# What is an Arrow?

First off, let’s talk about what it means if something is an arrow.

In general, an arrow is a generalization of a function. It can also be thought of as another abstraction model for thinking about computations, but the first idea is easier to grab onto for many people. Let’s start with functions and build up from there!

When thinking about a function `f(x) = x + 1`

, we can go back to the grade-school model of functions as boxes of computation.

`x ===> | + 1 | ===> result `

As it turns out, this is a great way to think about arrows as well! An arrow is a description of the entire block of computation. In other words, it encapsulates the input, the body, and output of a function. In Haskell, the simplest type that has an `Arrow`

instance is the function type constructor `(->)`

. We’ll come back to this in more detail later.

As a Haskell package, `Control.Arrow`

contains everything you need to know about the `Arrow`

typeclass:

```
class Category a => Arrow a where
{-# MINIMAL arr, (first | (***)) #-}
-- | Lift a function to an arrow.
arr :: (b -> c) -> a b c
-- | Send the first component of the input through the argument
-- arrow, and copy the rest unchanged to the output.
first :: a b c -> a (b,d) (c,d)
first = (*** id)
-- | A mirror image of 'first'.
--
-- The default definition may be overridden with a more efficient
-- version if desired.
second :: a b c -> a (d,b) (d,c)
second = (id ***)
-- | Split the input between the two argument arrows and combine
-- their output. Note that this is in general not a functor.
--
-- The default definition may be overridden with a more efficient
-- version if desired.
(***) :: a b c -> a b' c' -> a (b,b') (c,c')
f *** g = first f >>> arr swap >>> first g >>> arr swap
where swap ~(x,y) = (y,x)
-- | Fanout: send the input to both argument arrows and combine
-- their output.
--
-- The default definition may be overridden with a more efficient
-- version if desired.
(&&&) :: a b c -> a b c' -> a b (c,c')
f &&& g = arr (\b -> (b,b)) >>> f *** g
```

So if an arrow is *just* a function, why is it useful? Well first, in most cases it isn’t *just* a function. It’s a generalization that encapsulates more information and allows for data annotation. Second, arrows have helpful combinators that can simplify many patterns that arise with regular functions.

# Encapsulating Effects

So far, we’ve focused on arrows as a pure functional block; however, there is a special kind of arrow that can be used to encapsulate monads as well. In category theory, Kleisli arrows are a category of arrows that also include effectful computations. In Haskell, you can think of them as a combination of a monad and an arrow.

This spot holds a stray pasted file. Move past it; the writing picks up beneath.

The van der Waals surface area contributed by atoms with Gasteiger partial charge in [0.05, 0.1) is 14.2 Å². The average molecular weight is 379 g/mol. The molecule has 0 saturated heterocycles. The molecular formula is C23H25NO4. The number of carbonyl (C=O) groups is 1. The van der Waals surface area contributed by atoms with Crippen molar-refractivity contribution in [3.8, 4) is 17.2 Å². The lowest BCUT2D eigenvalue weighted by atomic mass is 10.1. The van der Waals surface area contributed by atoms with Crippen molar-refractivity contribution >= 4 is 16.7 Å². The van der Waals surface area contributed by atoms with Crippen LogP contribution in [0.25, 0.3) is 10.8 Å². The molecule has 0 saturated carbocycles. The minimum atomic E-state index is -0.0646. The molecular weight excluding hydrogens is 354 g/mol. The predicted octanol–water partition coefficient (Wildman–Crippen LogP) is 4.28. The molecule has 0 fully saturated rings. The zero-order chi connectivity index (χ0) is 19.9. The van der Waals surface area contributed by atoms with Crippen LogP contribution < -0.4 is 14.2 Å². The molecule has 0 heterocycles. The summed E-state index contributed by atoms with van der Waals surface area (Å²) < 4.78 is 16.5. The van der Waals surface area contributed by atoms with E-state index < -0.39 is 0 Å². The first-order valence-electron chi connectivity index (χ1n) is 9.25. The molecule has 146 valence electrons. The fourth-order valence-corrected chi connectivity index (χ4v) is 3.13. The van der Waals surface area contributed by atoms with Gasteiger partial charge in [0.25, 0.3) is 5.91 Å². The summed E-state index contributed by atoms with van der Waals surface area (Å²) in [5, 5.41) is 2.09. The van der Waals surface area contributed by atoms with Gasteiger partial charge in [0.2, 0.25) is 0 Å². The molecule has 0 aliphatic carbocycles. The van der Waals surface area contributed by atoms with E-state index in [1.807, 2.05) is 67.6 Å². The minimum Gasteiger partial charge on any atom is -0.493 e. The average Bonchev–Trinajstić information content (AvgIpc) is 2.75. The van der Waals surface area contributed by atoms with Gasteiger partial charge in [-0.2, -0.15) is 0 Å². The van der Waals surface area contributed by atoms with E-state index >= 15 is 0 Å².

```
newtype Kleisli m a b = Kleisli { runKleisli :: a -> m b }
```

You could also think of it as an arrow promotion of the monadic function `Monad m => a -> m b`

. The key difference is that the arrow laws allow for easy combination of these arrows in any context, where the monadic function could be difficult to combine.

These arrows are critical for deeper abstractions around programmatic assembly of effects. I’ve talked about the design pattern behind that elsewhere.

Just like the monad’s `do`

syntactic sugar, arrows have their own special syntax enabled through the `Arrow`

language extension.

```
{-# LANGUAGE Arrow #-}
mySpecialArrow = proc x -> do
y <- arrowOne -< x
arrowTwo -< y
```

This case is equivalent to the simpler combination `arrowOne >>> arrowTwo`

; however, `proc`

syntax can allow you to build more complex interactions of arrows that would be difficult to read if you only used the combinators exposed in `Control.Arrow`

.

# Where should arrows be used?

Arrows as a core design pattern don’t appear too often throughout the Haskell ecosystem, but they do come up from time to time.

For example, Opaleye is a SQL database library that utilizes arrows to express queries. Arrow notation allows for queries to be examined and compiled into type-safe SQL code.

The `ArrowLoop`

typeclass, which we haven’t discussed here, fits nicely into the Functional Reactive Programming model, and several libraries utilize this to build powerful tools based on arrow combinators. Yampa is one such example.

Another strong use case for arrows is in the modeling and analysis of circuitry. Since arrows allow you to structure both the input and output of a transformation, it easily allows for analysis of various connection points.

What each of these examples shares, is a desire to either:
1) Express programs through combinators

or
2) Analyze and optimize whole programs of effects for optimization

If your use case fits in with either of these patterns, arrows might make sense as your core design pattern.

# Normal programming

Returning to the function type constructor `(->)`

, let’s look at its arrow instance.

```
instance Arrow (->) where
arr f = f
(***) f g ~(x,y) = (f x, g y)
```

The first declaration for `arr`

here is the easiest to understand: a function *is* an arrow in Haskell. This is extremely useful for writing terse and readable code using the standard arrow combinators.
For example,

```
f >>> g = g . f
f &&& g = \x -> (f x, g x)
f ||| g = \x -> case x of
Left l -> f l
Right r -> g r
first f = \(x,y) -> (f x, y)
second g = \(x,y) -> (x, g y)
f *** g = \(x,y) -> (f x, g y)
```

These operators are used to simplify many pure functions to these shorter forms.

# Related Reading

John Hughes’ original paper titled “Generalizing Monads to Arrows” is a great insight into the arguments for arrows as a programming pattern. http://hackage.haskell.org/package/base-4.12.0.0/docs/Control-Arrow.html https://wiki.haskell.org/Arrow_tutorial